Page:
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Art therapy & sexual side effects of a transplant: the latest research & news

We’ve found two interesting studies from the latest research in stem cell transplantation, tackling how art and creativity might help during recovery, and the impact of a transplant on people’s sex lives.

 

 

 

Can creating art help with recovery after a stem cell transplant?

As well as being a calming pastime, making art and being creative can help people dealing with illness work through emotional issues and explore their spirituality.

But new research also shows that art therapy can be particularly useful for people during their transplant recovery. In this study, researchers in the USA worked with 20 patients who were having a transplant in the same hospital.

Each patient was given ceramic tiles, brushes and paint to create their own ‘tile of hope’ – they could paint for as long as they liked each day. Their tiles were then fired, glazed and displayed in the BMT waiting room.

Afterwards, the researchers interviewed the patients about their experiences making the art, to find out what they’d got out of it.

Many patients said that it helped to occupy their time: ‘I’m going to be stuck in here so I might as well do something with my time.’ Taking part in a meaningful activity like painting was a good distraction from their treatment and side effects.

Others said that being creative enabled them to be more expressive – through painting they could reflect on their emotions, thoughts, life experiences and their identity. For example, one woman painted irises on her tile, as for her they symbolised happiness.

Participants also said that the painting was a positive experience which they found fun and relaxing; they enjoyed ‘doing something different.’ It also gave them a connection to the other patients taking part in the study, during a time when they were feeling quite isolated.

The researchers conclude that making art can be beneficial for transplant patients, and suggest that future studies could measure the effects of creativity on a patient’s psychological and physical wellbeing. They suggest that a project like this could be something that other transplant centres could encourage, with support of an occupational therapist. Read the full study here.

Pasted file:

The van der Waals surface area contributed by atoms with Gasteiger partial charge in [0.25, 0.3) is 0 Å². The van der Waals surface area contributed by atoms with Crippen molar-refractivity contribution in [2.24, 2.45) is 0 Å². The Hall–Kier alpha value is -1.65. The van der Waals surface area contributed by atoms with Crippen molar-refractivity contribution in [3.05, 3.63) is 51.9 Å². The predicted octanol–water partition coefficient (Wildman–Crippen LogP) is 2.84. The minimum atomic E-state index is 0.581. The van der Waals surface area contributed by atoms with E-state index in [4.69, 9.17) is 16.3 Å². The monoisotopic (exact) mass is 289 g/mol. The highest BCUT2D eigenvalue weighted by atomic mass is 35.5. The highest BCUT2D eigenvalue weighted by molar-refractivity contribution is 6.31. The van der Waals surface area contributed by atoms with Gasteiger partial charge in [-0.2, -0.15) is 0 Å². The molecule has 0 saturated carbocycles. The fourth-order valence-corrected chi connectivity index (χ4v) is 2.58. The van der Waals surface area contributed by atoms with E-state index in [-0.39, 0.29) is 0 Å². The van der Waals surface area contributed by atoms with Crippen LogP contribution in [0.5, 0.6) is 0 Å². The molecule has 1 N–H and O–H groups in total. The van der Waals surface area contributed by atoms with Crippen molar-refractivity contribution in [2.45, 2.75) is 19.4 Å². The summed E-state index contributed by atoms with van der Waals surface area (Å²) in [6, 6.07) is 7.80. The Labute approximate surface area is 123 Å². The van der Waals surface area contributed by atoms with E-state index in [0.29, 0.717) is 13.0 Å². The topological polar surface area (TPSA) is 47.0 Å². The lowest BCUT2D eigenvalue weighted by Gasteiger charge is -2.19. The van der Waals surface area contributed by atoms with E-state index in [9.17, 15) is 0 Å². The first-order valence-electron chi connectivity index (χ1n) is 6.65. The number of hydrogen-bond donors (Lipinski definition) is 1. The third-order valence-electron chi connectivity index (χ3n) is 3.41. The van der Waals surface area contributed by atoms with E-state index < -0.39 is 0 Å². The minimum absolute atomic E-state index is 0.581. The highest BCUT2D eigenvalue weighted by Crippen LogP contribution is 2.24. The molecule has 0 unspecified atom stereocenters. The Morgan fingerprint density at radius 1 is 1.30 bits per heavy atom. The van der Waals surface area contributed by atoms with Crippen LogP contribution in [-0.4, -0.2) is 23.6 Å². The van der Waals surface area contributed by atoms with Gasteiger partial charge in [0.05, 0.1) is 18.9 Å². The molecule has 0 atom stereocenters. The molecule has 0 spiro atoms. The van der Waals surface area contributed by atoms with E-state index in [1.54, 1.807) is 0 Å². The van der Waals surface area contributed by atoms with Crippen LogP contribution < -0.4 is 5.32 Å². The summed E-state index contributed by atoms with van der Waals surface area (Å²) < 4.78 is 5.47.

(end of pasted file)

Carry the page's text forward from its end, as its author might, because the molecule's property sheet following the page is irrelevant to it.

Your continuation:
A long-term study of sex after a stem cell transplant

Doctors know that sexual problems are common after a stem cell transplant. But research has only tracked people for a short period of time during their recovery.

So in this study, researchers wanted to know more about people who were having problems with sexual function up to three years after their treatment.

Doctors surveyed 314 people who’d been through a transplant, and followed them up for three years. They found that lack of desire, problems with body image and physical issues (such as problems with erections, pain during sex and changes to orgasm) were all significant for these patients.

Interestingly, many people already had sexual problems before their transplant; this is because sexual dysfunction is common in the general population, especially for people with long-term health problems.

But for many people, these sexual issues got worse after their transplant.

In general, women reported more sexual problems than men. Three years after their transplant, many men said that their problems had stayed the same or got better compared to how they felt in the first year, with the exception of worry about their body image. For women, however, problems with sexual desire, body appearance, vaginal dryness, painful sex and orgasm difficulties had all got worse on average three years later.

Worryingly, only half of the people in this study said that their health professionals had talked to them about their sexual functioning, other than mentioning fertility.

The researchers suggest that there needs to be more education for health professionals on these issues, and better treatments available.

They also discovered that higher levels of depression are associated with more sexual issues. They recommend that better support for depression could be a key to providing better treatment for sexual problems after transplant.

Find out more here.

 

Find out more about treatment for sexual problems after a transplant in our booklet, The Seven Steps: The Next Steps, or read our blog with a psychosexual therapist.

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